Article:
By Carey Gillam
(Reuters) - City leaders in Ferguson, Missouri, on Tuesday will hold their first public meeting since last month's fatal shooting of an unarmed black teenager by a white police officer that ignited nights of unrest in the St. Louis suburb.
The Ferguson City Council, made up the mayor and six members, was expected to hold the meeting at an area church at 7 p.m. to accommodate what is expected to be a large crowd. Protesters have been demanding the ouster of both Mayor James Knowles III and Ferguson Police Chief Tom Jackson.
Officials are under fire for how they handled the aftermath of the Aug. 9 shooting. The council canceled its last regular meeting - the fourth Tuesday of August - as the community seethed with sometimes violent protests and was placed under a state of emergency by Missouri Governor Jay Nixon.
A "people's council meeting" is planned before the City Council meeting, said Patricia Bynes, Democratic committeewoman for Ferguson Township in St. Louis County.
"They've put off having the City Council meeting for a month now," said Bynes. "It's going to be interesting."
None of the council members, including its one black member, Dwayne James, returned phone calls seeking comment.
The council issued a statement on Monday saying it would be establishing a "citizens review board" to work with the police department, and would be introducing an ordinance to reduce fines and other punishments leveled in municipal court that many have alleged unfairly target blacks.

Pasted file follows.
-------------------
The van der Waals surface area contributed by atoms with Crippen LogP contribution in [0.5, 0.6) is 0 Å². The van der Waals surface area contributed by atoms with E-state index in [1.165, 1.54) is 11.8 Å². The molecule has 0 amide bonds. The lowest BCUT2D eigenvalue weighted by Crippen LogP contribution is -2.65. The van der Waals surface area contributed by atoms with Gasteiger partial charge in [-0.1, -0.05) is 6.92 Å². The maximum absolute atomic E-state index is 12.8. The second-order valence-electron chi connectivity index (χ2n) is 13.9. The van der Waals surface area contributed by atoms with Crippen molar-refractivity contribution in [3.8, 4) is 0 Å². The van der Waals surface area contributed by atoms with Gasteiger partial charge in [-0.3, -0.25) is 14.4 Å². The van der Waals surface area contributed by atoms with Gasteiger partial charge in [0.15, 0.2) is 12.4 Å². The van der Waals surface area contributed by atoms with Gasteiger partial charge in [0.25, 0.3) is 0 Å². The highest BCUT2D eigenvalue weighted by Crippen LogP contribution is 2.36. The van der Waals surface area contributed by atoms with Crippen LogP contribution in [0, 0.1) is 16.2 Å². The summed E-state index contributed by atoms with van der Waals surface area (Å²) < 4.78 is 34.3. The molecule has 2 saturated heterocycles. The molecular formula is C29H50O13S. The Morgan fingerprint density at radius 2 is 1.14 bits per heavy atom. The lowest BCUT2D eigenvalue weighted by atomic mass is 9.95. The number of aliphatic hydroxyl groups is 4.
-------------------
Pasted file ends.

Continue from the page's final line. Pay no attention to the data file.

Protests have continued both in Ferguson and across the country over what demonstrators say is a long history of police intimidation and abuse of blacks in the St. Louis area and many other U.S. cities.
The protests began hours after Michael Brown, 18, was shot and killed by Ferguson police officer Darren Wilson on a residential street. Wilson was put on administrative leave and has not been charged.
St. Louis County Prosecutor Bob McCulloch has said he is presenting evidence to a grand jury to determine if charges will be brought in Brown's death. An autopsy showed the teenager was shot at least six times, including twice in the head.
The U.S. Department of Justice is probing the case as well, and looking into policing practices in Ferguson, where officials have been accused of racial profiling.
(Reporting by Carey Gillam in Kansas City, Mo.,; Writing by Fiona Ortiz and Carey Gillam; Editing by peter Cooney)